Filling Their Lunchboxes To Fuel Their Bodies

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As a parent, I find it soooo mundane organising and packing lunchboxes each school day. Worse than this… most of us who are making so much effort, are doing a really poor job at fueling our precious children’s bodies. Let’s look at why…

 

It truly breaks my heart to when I see many of the children's lunchboxes at school and kindy. Because usually there's:

  • So much sugar
  • So much refined junk
  • Not enough fibre
  • Not enough fat

 

Every single mum I know, of course, has the best intentions. But we don't know what we don't know.

 

Between the often conflicting nutritional advice available, and the (very convincing) irresponsible marketing by money guzzling refined food industry...many of us don't even realise that the healthy food we think we're packing in our kids' bags day after day are setting them up for poor concentration, low energy, crazy sugar highs - and crash and burn lows! 

 


 
 

And so I've put together some guidelines below (and heaps of ideas) so that you can be confident that you're filling your kids' lunchboxes to fuel them...day after day. 

 

1. Watch out for hidden sugar


 

The amount of sugar in their lunchbox is an absolute priority!!

 

If you give your child sugar fixes (usually unknowingly!) at morning tea and lunch, they will come tumbling down from this high - around about the time they are due home from school ;-)

 

This is why kids are often grumpy and deflated in the afternoon. They generally won’t sleep as well either because their sugars are still cycling through the night, disturbing normal sleep patterns.

 

So you don’t put sugar in your kids lunchboxes you say? Let's take a closer look...


Kids can tolerate 5 tsp of sugar daily, maximum, according to W.H.O.. This is often reached after breakfast alone… with the average breakfast cereal containing 5 tsp of sugar, and many as high as 9tsp! But let’s get back to lunch and break it down…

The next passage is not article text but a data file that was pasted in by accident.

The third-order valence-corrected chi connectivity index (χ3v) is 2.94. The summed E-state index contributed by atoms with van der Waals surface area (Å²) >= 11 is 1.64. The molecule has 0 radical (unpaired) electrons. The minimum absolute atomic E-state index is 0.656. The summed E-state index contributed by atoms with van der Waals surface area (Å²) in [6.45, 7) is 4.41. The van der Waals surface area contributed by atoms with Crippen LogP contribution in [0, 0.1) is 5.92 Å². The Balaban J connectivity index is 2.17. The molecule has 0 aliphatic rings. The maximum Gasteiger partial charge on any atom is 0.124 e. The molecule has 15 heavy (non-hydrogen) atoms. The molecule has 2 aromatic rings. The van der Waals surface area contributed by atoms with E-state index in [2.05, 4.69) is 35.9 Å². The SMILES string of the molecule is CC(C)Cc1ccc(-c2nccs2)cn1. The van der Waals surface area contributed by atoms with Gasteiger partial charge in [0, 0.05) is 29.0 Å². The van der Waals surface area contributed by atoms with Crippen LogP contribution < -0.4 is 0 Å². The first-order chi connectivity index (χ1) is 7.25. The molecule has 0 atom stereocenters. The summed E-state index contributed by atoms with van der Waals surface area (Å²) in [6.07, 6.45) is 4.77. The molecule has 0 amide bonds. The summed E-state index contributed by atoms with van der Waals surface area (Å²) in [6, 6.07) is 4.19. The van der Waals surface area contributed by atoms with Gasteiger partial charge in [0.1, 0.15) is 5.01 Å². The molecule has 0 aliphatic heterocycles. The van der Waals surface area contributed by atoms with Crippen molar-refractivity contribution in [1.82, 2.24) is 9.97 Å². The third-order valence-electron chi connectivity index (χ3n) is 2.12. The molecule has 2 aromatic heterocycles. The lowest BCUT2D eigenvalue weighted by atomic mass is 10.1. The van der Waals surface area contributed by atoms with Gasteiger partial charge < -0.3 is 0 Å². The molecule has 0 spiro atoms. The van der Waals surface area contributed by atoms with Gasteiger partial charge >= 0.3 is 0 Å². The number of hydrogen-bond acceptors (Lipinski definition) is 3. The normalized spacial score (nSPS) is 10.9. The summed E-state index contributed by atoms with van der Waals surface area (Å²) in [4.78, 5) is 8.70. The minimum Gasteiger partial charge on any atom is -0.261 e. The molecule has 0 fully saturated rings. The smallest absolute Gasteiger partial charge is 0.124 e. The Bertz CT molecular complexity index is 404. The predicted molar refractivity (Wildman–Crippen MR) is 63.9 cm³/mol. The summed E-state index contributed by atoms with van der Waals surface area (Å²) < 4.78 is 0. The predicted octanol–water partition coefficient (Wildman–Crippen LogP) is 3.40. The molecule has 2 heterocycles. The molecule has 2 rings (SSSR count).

• Flavoured yoghurt – 3.5 tsp
  • Muesli bar – 2 tsp
  • 2 slices of bread – ½ tsp
  • Banana – 3.5 tsp
  • Apple – 2.5 tsp
  • Carrot – 1 tsp

=13tsp!!!!!!!!!!

 

This is a pretty typical lunchbox, and not considered terribly unhealthy or unacceptable by teachers… true? It has 13 tsp total sugar in it!!!!! Can you believe it? Almost 3 day’s worth of sugar for our kids.

 

But don't worry, we have plenty of easy-peasy ideas below for things to replace it with...

 

 

2. Choose wholefoods over refined foods


 

What is refined food? It is basically the opposite of “wholefood” as we term it today. It’s a food that isn’t recognizable as its original source any longer.

 

So things like chips, flavoured (uncultured) yoghurts, bread, muffins, cookies, biscuits, roll ups, most things in a packet… They have been processed and...in the process... have lost their nutritional value. 

 

Yes they may still contain carbs, fats and proteins, but there are no micronutrients like vitamins, minerals and enzymes… which are what we need to repair, grow and function. And they almost always loaded with refined sugar!